Question: Is the basic instruction to bring your attention to the belly, and then do a body scan?
Linda: You don’t have to do the body scan every time. If you want to go through feeling various sensations in your body, do that. Bringing the attention back to the breath is something that I suggest you do throughout your sitting. By that I don’t mean focus on the breath. To focus on something means to exclude something, and this practice is about being completely open and not avoiding anything.
Be aware of the sounds around you, and then come back to the breath. Watch your reaction to the sounds around you. Watch how you comment on things – even something like the wind . . . ‘Ah, the wind sounds nice.’ See that, break it, and come back to the breath.
I’m not saying to stop listening to the wind, but to watch the judgment, the comments about the sound of the wind. See how difficult it can be to use your pure sensations to simply hear the wind, or anything else. Use any sensations you feel to bring your attention back to your body.
The body is a sensory organism. It’s made up of the senses, but the senses have been corrupted by the mind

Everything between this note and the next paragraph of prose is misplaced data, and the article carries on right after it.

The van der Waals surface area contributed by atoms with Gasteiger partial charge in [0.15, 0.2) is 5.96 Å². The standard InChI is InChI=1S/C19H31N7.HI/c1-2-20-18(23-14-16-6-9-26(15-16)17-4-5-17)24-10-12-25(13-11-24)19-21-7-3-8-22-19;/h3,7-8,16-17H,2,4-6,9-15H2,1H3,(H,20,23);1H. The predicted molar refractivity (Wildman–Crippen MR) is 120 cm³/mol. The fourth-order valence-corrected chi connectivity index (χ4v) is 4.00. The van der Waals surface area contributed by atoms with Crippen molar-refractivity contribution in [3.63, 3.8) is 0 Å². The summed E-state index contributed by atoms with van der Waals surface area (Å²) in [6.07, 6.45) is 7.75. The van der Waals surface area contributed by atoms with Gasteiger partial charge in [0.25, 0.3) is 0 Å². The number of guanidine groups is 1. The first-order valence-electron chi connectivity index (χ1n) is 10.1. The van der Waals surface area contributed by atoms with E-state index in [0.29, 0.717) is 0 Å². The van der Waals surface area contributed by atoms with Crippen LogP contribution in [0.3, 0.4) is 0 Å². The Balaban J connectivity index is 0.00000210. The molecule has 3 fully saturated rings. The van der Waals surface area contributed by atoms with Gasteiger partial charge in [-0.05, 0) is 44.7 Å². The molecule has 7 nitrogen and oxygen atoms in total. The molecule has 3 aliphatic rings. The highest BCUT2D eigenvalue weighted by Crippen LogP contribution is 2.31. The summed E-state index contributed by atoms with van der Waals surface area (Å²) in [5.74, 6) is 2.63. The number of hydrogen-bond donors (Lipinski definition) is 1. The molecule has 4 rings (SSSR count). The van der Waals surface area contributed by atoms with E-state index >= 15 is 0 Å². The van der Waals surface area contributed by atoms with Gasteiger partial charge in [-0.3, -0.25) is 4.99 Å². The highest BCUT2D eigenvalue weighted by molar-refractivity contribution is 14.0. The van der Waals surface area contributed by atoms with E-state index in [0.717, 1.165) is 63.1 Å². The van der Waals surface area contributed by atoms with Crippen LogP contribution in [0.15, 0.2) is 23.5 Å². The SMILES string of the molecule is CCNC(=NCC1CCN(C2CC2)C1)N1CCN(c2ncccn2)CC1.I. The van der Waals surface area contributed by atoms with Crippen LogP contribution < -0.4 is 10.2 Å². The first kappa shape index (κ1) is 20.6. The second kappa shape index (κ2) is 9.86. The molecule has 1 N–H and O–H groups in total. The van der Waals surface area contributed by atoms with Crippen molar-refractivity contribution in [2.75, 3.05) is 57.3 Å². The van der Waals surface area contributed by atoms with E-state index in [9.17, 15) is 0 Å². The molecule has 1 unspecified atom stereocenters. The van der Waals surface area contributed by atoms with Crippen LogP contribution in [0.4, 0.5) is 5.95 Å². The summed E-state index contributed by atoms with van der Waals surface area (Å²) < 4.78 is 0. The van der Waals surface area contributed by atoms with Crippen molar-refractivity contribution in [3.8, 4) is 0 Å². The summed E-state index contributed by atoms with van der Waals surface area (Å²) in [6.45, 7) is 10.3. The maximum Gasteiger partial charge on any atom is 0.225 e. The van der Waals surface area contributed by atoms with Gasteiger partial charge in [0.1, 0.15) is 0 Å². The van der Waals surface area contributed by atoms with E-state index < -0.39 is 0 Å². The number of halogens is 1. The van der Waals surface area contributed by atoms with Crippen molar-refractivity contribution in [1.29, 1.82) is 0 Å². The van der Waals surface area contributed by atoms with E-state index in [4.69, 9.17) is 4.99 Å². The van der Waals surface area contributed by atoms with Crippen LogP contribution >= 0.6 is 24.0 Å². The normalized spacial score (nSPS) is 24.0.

Question: There seems to be a contradiction between stillness and the movement involved in attention.
Linda: You can only see motion if you’re still. When you’re really still, you can see every little movement. But, real stillness is actually a very highly energetic state to be in.
Question: Where do thoughts play into that?
Linda: Do you mean thinking or thoughts? Thinking is a movement away from here, from now. A thought is the imagined object that you are moving towards. It’s only your interest in the thought that creates that movement. It doesn’t really matter what the subject of the thought is. It’s that movement you need to see, rather than focusing on the thought that you want to go towards, which is not real, which doesn’t really exist.
Once you start to get a taste of how it feels to be really here, really present in your body, thinking starts to lose its attraction. It becomes more and more obvious that the thoughts are not real. The body is not real either, but it’s the closest thing that we have to reality in this existence, and much more tangible than the mind.
Question: Does what you’re saying apply to the motion of attention? For example, attention to the wind and to sensations?
Linda: Does that attention need to be in motion? If you’re purely listening to the wind, why does there need to be movement in that? There’s only movement when you start thinking about the wind.
To simply hear the wind, you don’t need to think about it.
Can you sit now, and just hear the wind?
Let the wind come into you, rather than you going towards it.